Edited by Sean Leonard
Publisher: Bizarro Pulp Press
Pub. Date: June 23, 2015
Rating: 5 out of 5 stars
Surreal Worlds is an anthology edited by Sean Leonard and published by Bizarro Pulp Press. It mainly but not exclusively includes contemporary writers who write in the more modern Bizarro movement. Bizarro is a close cousin to Surrealism. Bizarro is more closely aligned with Sci-Fi, horror and even the pulp comic/graphics madness of the last few decades. But as weird as Bizarro can get, it is usually still grounded in a world that we can identify. Surrealism plays with our mind with free association, a non-lineal process of descriptions and a weirdness that is set more in our quirky dream state rather than any reality we know. A good example of this is the very first story of the collection. Steve Rasnic Tem's "Paul Breaks" is only three pages long and is very much in the feel of a dream state not really making sense but latching on to a strong sense of human emotion. It moves us but we may not be able to verbalize why.
The 25 writers in the anthology range from the established (Tem and John Palisano), to talents quickly rising in notoriety (Seb Doubinsky, Max Booth III, Gabino Iglesia) to quite a few I am not familiar with. Whether they are regular writers of Bizarro and/or Surrealism or not, they all take on the challenge with a passion. Some of the stories have more grounding in reality than others and I must admit I am drawn to a little grounding. My favorite story in the book is one of those. John Palisano's "The BiPolar Express" is a retelling of the classic children novel The Polar Express except the train picks up a boy in a psychiatric facility and transports him to the Middle Pole. It is clever, funny and eventually very sad. Wol-vriey's "End of the World Pie" is also a story that, despite its utter strangeness, uses a metaphor that links us to a grim reality. "aaaaaaaaa" by Gabino Iglesia is somewhere in the middle. It is very surrealistic but in a other-world adventure sense, like a cross between Dali and William Hope Hodgson. I loved "House Party" by Dustin Reade because it almost reads like a parody of Surrealism. Much of the fiction here is best described as "Don't try to figure it out, just go with the flow" Finally of the ones I will mention, Carter Rydyr's "Pain Pig's Pilgrimage" is one of the longest and strangest tales. I cant say I liked it. It tended to be out of control much of the time. But it is certainly memorable especially since it is accompanied by equally surreal and troubling illustrations.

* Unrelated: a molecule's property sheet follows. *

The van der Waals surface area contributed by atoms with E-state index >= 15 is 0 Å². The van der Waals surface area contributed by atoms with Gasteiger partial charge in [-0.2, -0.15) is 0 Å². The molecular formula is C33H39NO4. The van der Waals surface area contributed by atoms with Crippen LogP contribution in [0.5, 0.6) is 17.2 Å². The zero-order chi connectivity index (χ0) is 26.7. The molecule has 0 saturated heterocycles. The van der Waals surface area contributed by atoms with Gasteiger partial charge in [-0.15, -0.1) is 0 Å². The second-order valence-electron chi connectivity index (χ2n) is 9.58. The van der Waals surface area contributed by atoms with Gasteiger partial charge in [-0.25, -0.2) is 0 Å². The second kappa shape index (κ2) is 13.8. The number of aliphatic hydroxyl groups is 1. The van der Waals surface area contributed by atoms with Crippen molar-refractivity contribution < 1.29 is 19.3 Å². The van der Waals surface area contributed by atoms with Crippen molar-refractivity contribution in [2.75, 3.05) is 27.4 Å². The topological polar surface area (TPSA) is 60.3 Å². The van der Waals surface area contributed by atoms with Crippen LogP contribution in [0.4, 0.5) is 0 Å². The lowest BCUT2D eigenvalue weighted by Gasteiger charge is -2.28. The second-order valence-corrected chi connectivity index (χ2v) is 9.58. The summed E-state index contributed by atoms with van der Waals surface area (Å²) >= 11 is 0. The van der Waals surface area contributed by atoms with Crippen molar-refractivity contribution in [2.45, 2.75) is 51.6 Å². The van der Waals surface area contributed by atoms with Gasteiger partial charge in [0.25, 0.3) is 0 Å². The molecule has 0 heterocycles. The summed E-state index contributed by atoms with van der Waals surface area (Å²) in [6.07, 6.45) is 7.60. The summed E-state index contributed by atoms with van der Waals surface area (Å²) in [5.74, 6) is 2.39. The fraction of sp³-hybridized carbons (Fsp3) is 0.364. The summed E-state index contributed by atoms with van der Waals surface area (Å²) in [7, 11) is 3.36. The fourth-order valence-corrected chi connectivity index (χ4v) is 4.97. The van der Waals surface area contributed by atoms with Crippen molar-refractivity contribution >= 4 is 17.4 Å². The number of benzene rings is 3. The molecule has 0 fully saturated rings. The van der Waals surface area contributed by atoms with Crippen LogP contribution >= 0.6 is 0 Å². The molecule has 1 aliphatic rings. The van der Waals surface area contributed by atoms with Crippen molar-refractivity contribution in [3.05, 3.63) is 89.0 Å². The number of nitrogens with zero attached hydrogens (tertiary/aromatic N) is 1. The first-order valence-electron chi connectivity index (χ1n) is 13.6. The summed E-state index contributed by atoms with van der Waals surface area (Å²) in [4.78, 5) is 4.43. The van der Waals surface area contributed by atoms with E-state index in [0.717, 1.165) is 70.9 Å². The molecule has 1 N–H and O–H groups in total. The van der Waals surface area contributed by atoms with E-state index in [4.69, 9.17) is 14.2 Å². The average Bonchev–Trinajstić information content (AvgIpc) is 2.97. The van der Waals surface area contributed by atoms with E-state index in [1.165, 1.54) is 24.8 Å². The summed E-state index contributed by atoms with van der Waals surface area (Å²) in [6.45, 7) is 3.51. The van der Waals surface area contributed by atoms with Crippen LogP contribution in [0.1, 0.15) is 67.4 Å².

Surreal Worlds is ultimately an experimental collection and as such it doesn't always work. But the sheer audacity of the anthology makes it essential. It is a delight to read so it becomes a successful collection of strange ideas and creative madness. Equally impressive is the book itself with its odd cover and inside illustrations. Even if you consider yourself a mainstream reader, this is a great book for challenging your boundaries.